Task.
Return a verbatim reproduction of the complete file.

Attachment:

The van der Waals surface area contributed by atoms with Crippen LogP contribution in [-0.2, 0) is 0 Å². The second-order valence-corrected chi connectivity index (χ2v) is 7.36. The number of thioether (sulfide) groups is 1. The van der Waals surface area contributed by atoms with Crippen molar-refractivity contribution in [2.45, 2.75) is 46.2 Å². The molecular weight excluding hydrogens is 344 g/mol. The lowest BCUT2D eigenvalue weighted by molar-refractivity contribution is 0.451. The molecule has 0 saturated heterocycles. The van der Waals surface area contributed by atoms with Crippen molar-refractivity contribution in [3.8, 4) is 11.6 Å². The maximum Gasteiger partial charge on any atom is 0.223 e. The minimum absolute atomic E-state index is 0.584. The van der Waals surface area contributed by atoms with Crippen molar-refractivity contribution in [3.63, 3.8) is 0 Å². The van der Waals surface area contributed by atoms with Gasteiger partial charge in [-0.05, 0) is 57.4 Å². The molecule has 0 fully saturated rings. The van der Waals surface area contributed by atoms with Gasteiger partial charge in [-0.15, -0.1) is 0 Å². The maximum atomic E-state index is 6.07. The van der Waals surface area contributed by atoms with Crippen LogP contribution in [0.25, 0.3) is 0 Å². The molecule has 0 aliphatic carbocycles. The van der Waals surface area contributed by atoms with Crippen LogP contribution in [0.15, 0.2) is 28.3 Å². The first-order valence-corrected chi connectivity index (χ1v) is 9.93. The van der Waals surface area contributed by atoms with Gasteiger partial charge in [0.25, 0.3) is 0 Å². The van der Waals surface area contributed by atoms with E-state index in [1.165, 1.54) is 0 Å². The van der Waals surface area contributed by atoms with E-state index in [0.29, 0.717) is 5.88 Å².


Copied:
The van der Waals surface area contributed by atoms with Crippen LogP contribution in [-0.2, 0) is 0 Å². The second-order valence-corrected chi connectivity index (χ2v) is 7.36. The number of thioether (sulfide) groups is 1. The van der Waals surface area contributed by atoms with Crippen molar-refractivity contribution in [2.45, 2.75) is 46.2 Å². The molecular weight excluding hydrogens is 344 g/mol. The lowest BCUT2D eigenvalue weighted by molar-refractivity contribution is 0.451. The molecule has 0 saturated heterocycles. The van der Waals surface area contributed by atoms with Crippen molar-refractivity contribution in [3.8, 4) is 11.6 Å². The maximum Gasteiger partial charge on any atom is 0.223 e. The minimum absolute atomic E-state index is 0.584. The van der Waals surface area contributed by atoms with Crippen molar-refractivity contribution in [3.63, 3.8) is 0 Å². The van der Waals surface area contributed by atoms with Gasteiger partial charge in [-0.05, 0) is 57.4 Å². The molecule has 0 fully saturated rings. The van der Waals surface area contributed by atoms with Gasteiger partial charge in [-0.15, -0.1) is 0 Å². The maximum atomic E-state index is 6.07. The van der Waals surface area contributed by atoms with Crippen LogP contribution in [0.25, 0.3) is 0 Å². The molecule has 0 aliphatic carbocycles. The van der Waals surface area contributed by atoms with Crippen LogP contribution in [0.15, 0.2) is 28.3 Å². The first-order valence-corrected chi connectivity index (χ1v) is 9.93. The van der Waals surface area contributed by atoms with Gasteiger partial charge in [0.25, 0.3) is 0 Å². The van der Waals surface area contributed by atoms with E-state index in [1.165, 1.54) is 0 Å². The van der Waals surface area contributed by atoms with E-state index in [0.29, 0.717) is 5.88 Å².